The State of the M&A Market
 

The State of the M&A Market

The deals just keep coming

Each year for the past decade, the appetite for mergers and acquisitions in the accounting space has outpaced the previous year – and 2015 was no exception. What’s more, the market continues to shift in unexpected ways, as the supply of buyers and sellers changes, along with what they hope to accomplish in individual deals.

To help map out the M&A landscape for the year ahead, we asked a number of experts in the field to share their thoughts on what 2016 will hold for firms looking to combine. Our “virtual roundtable” included Steven Berger, a shareholder at law firm Vedder Price; Allan Koltin, CEO of Koltin Consulting Group; Ronald Loberfeld, managing partner of Abrams Little-Gill Loberfeld; Jay Nisberg, of Jay Nisberg & Associates; Russell Shapiro, a member of the Corporate & Securities Group at law firm Levenfeld Pearlstein LLC; and Joel Sinkin, president of Transition Advisors.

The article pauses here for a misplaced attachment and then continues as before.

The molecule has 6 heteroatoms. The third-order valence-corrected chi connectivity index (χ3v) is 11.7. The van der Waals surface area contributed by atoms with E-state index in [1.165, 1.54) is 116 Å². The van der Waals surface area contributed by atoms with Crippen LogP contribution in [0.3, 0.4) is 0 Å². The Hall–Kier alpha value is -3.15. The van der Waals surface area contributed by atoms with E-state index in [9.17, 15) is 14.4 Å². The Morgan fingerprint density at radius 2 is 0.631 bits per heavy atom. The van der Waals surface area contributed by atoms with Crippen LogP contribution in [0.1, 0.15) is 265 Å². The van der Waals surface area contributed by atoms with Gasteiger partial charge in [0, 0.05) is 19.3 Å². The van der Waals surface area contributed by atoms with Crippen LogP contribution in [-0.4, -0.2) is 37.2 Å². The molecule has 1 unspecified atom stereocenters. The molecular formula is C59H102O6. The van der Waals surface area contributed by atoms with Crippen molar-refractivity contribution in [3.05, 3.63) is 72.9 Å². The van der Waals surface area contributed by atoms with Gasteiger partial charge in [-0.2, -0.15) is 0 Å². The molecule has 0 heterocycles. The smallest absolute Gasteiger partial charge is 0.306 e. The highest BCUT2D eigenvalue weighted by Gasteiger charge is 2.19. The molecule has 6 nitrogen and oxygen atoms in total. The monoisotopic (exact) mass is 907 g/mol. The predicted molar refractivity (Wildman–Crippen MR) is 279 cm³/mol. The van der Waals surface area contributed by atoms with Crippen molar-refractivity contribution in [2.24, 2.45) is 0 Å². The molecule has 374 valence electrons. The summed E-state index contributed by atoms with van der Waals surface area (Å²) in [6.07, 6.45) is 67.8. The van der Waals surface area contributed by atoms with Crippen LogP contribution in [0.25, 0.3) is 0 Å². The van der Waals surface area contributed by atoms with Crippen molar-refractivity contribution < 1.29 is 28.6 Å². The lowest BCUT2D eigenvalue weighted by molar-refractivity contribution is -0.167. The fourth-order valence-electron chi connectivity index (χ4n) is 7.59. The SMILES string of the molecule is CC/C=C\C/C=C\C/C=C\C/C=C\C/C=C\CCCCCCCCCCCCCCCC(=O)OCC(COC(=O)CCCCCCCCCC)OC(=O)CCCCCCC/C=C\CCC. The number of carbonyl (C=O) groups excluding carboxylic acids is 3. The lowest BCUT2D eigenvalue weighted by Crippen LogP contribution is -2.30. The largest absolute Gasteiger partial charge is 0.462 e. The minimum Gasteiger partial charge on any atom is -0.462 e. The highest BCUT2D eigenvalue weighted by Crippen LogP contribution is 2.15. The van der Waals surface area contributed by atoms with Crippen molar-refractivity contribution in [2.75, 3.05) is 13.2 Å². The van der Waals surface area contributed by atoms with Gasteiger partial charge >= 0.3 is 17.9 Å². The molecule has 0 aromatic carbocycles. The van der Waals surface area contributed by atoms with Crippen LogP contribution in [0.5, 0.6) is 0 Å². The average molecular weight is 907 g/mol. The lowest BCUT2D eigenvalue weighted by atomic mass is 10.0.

How would you characterize the M&A market?

Shapiro: The market continues to be robust. Acquirers want to keep growing and expanding into new markets to leverage their infrastructure. Smaller and local firms continue to view merging as a way to fund retirement benefits, gain ability to service larger clients and gain access to better technology platforms. The pickings are getting slimmer, however, and while I do not see any ebbing in merger activity for the time being, I wonder how much longer it will last. Many larger firms are willing to absorb smaller firms with smaller clients than in the past. It is an open question in my mind as to whether the smaller clients will be retained. There may be more activity among the Top 100 Firms.

Sinkin: The market is very active and will remain so for the foreseeable future. There are many reasons for this activity but the main ones include: succession; large firms seeking to enter new marketplaces; large firms who recently did enter a new marketplace now looking into tuck-ins; talent grabs; and establishing cross-selling opportunities by merging in niches and the like including nontraditional accounting and tax firms.   Read more on Accounting Today.